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Planet may be turning to dust

May 19, 2012
Courtesy of MIT
and World Science staff

As­tro­no­mers have de­tected what they say could be a plan­et that’s evap­o­rat­ing un­der the sear­ing heat of its par­ent star.

A long trail of de­bris, like a comet’s tail, seems to be fol­low­ing the plan­et in its or­bit around the star—stuff that could be re­mains of the plan­et it­self, ac­cord­ing to the re­search­ers. The sci­en­tists, from the Mas­sa­chu­setts In­sti­tute of Tech­nol­o­gy, NASA and else­whe­re, cal­cu­late that the plan­et may be gone with­in 100 mil­lion years.

The team found that the dusty plan­et cir­cles its par­ent star eve­ry 15 hours, one of the short­est plan­et or­bits ev­er ob­served. Such a short or­bit must be very tight and means, they said, that the the orange-hot par­ent star must be heat­ing the little world, not much larg­er than Mer­cury, to about 3,600 de­grees Fahr­en­heit or 2,000 Cel­sius.

They pro­pose that rocky ma­te­ri­al at the plan­et’s sur­face melts and evap­o­rates in such heat, form­ing thick clouds that drift off into space. “We think this dust is made up of sub­mi­cron-sized par­t­i­cles,” said Saul Rap­pa­port, a phys­i­cist at MIT who worked on the stu­dy. “It would be like look­ing through a Los An­ge­les smog.”

The group’s find­ings, pub­lished in The As­t­ro­phys­i­cal Jour­nal, are based on da­ta from the Kep­ler Ob­serv­a­to­ry, a space-based tel­e­scope that sur­veys more than 160,000 stars in the Milky Way. The ob­serv­a­to­ry records the bright­ness of each star at reg­u­lar in­ter­vals; sci­en­tists then an­a­lyze the da­ta for signs of new plan­ets out­side our own so­lar sys­tem.

As­tro­no­mers us­ing the Kep­ler sat­el­lite typ­ic­ally iden­ti­fy plan­ets around dis­tant stars by look­ing for reg­u­lar dips in a star’s bright­ness. For ex­am­ple, if a star dims eve­ry month, a plan­et might be cours­ing around the star month­ly; each time it gets in front of the star, it blocks the same small amount of light. But Rap­pa­port and col­leagues saw an odder light pat­tern from a star dubbed KIC 12557548, which lies about 1,500 light-years away. Its bright­ness dropped by dif­fer­ent in­tens­i­ties eve­ry 15 hours — as if some­thing were block­ing the star reg­u­larly, but by var­y­ing de­grees.

The team con­sid­ered sev­eral ex­plana­t­ions, in­clud­ing that two plan­ets might be or­biting each oth­er while al­so or­biting the star as a pair. But that idea was re­jected on grounds that plan­ets or­biting a star so closely would lack suf­fi­cient room to al­so or­bit each oth­er.

The sci­en­tists then came up with the notion that that the var­y­ing in­tens­i­ties of light were caused by a some­what amor­phous, shape-shifting body. “I’m not sure how we came to this epiphany,” Rap­pa­port said. “But it had to be some­thing that was fun­da­men­tally chang­ing. It was not a sol­id body, but rath­er, dust com­ing off the plan­et.”

Rap­pa­port and col­leagues in­ves­t­i­gated var­i­ous ways in which dust could be cre­at­ed and blown off a plan­et. They rea­soned that the plan­et must have a low gravita­t­ional field, much like that of Mer­cu­ry, in or­der for gas and dust to es­cape from the plan­et’s gravita­t­ional pull. The plan­et must al­so be ex­tremely hot.

Rap­pa­port said there are two pos­si­ble ways plan­etary dust might form: it could erupt as ash from vol­ca­noes, or it might arise from met­als that va­por­ize, then con­dense in­to dust. The re­search­ers cre­at­ed a mod­el of the plan­et or­biting its star, along with a long, trail­ing dust cloud. The dust was thick­est right around the plan­et, thin­ning out as it trailed away. The group sim­u­lat­ed the star’s bright­ness as the plan­et and its dust cloud passed by, and found that the light pat­terns matched those seen.

“We’re ac­tu­ally now very hap­py about the asym­me­try in the eclipse pro­file,” that is, the dim­ming patterns, Rap­pa­port said. “At first we did­n’t un­der­stand this pic­ture. But once we de­vel­oped this the­o­ry, we real­ized this dust tail has to be he­re. If it’s not, this pic­ture is wrong.”

Dan Fab­rycky, a mem­ber of the Kep­ler Ob­serv­a­to­ry sci­ence team, said the mod­el may add to the many dif­fer­ent ways in which a plan­et can dis­ap­pear. “This might be anoth­er way in which plan­ets are even­tu­ally doomed,” said Fab­rycky, who was not in­volved in the re­search. “A lot of re­search has come to the con­clu­sion that plan­ets are not eter­nal ob­jects, they can die ex­tra­or­di­nary deaths.”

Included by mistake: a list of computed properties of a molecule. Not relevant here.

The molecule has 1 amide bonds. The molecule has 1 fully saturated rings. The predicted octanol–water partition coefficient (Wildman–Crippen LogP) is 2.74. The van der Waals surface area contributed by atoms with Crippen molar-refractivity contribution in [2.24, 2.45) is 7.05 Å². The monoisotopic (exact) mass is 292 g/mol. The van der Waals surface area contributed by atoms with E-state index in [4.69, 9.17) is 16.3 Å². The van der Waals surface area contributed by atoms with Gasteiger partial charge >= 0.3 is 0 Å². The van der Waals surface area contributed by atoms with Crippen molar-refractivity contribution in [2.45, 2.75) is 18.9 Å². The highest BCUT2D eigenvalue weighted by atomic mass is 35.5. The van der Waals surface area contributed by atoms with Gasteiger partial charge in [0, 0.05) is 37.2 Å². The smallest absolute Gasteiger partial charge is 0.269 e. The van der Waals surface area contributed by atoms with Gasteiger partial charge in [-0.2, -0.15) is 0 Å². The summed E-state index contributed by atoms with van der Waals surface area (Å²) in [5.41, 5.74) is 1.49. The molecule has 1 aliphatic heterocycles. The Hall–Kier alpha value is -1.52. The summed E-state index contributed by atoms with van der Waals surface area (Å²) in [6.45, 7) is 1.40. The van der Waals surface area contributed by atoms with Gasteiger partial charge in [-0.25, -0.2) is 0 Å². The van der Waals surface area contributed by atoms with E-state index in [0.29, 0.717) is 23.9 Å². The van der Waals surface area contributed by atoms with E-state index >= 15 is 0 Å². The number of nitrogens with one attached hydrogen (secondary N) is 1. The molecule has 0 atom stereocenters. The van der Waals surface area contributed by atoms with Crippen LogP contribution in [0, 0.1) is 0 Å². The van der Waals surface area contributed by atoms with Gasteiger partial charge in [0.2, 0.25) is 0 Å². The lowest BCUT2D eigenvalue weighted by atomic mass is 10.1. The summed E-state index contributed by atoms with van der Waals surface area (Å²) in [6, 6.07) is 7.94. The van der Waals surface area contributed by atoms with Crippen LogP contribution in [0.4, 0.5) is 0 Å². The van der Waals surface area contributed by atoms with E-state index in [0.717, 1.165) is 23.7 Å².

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Astronomers have detected what they say could be a planet that’s evaporating under the searing heat of its parent star. A long trail of debris, like a comet’s tail, seems to be following the planet in its orbit around the star—stuff that could be remains of the planet itself, according to the researchers. The scientists, from the Massachusetts Institute of Technology, NASA and elsewhere, calculate that the planet may be gone within 100 million years. The team found that the dusty planet circles its parent star every 15 hours, one of the shortest planet orbits ever observed. Such a short orbit must be very tight and implies that the planet must be heated by its orange-hot parent star to a temperature of about 3,600 degrees Fahrenheit, the scientists said. They propose that rocky material at the surface of the planet melts and evaporates at such high temperatures, forming a wind that carries both gas and dust into space. Dense clouds of the dust trail the planet as it speeds around its star. “We think this dust is made up of submicron-sized particles,” said Saul Rappaport, a physicist at MIT who worked on the study. “It would be like looking through a Los Angeles smog.” The group’s findings, published in the Astrophysical Journal, are based on data from the Kepler Observatory, a space-based telescope that surveys more than 160,000 stars in the Milky Way. The observatory records the brightness of each star at regular intervals; scientists then analyze the data for signs of new planets outside our own solar system. Astronomers using the Kepler satellite typically identify planets around distant stars by looking for regular dips in a star’s brightness. For example, if a star dims every month, one possibility is that the dimming is due to a planet that travels around the star over the course of a month; each time the planet travels in front of the star, the planet blocks the same small amount of light. Rappaport and his colleagues came across a curious light pattern from a star dubbed KIC 12557548, which lies about 1,500 light-years away. They found that its brightness dropped by different intensities every 15 hours — suggesting that something was blocking the star regularly, but by varying degrees. The team considered several explanations for the puzzling data, including the possibility that two planets were orbiting each other while also orbiting the star as a pair. But that scenario was tossed out on grounds that planets orbiting a star so closely would lack sufficient room to also orbit each other. The scientists then came up with the idea that that the varying intensities of light were caused by a somewhat amorphous, shape-shifting body. “I’m not sure how we came to this epiphany,” Rappaport said. “But it had to be something that was fundamentally changing. It was not a solid body, but rather, dust coming off the planet.” Rappaport and colleagues investigated various ways in which dust could be created and blown off a planet. They reasoned that the planet must have a low gravitational field, much like that of Mercury, in order for gas and dust to escape from the planet’s gravitational pull. The planet must also be extremely hot — on the order of 3,600° F. Rappaport said there are two possible explanations for how the planetary dust might form: It might erupt as ash from surface volcanoes, or it could form from metals that are vaporized by high temperatures and then condense into dust. The researchers created a model of the planet orbiting its star, along with a long, trailing cloud of dust. The dust was thickest right around the planet, thinning out as it trailed away. The group simulated the star’s brightness as the planet and its dust cloud passed by, and found that the light patterns matched the observed light patterns. “We’re actually now very happy about the asymmetry in the eclipse profile,” Rappaport said. “At first we didn’t understand this picture. But once we developed this theory, we realized this dust tail has to be here. If it’s not, this picture is wrong.” Dan Fabrycky, a member of the Kepler Observatory science team, said the model may add to the many different ways in which a planet can disappear. “This might be another way in which planets are eventually doomed,” said Fabrycky, who was not involved in the research. “A lot of research has come to the conclusion that planets are not eternal objects, they can die extraordinary deaths, and this might be a case where the planet might evaporate entirely in the future.”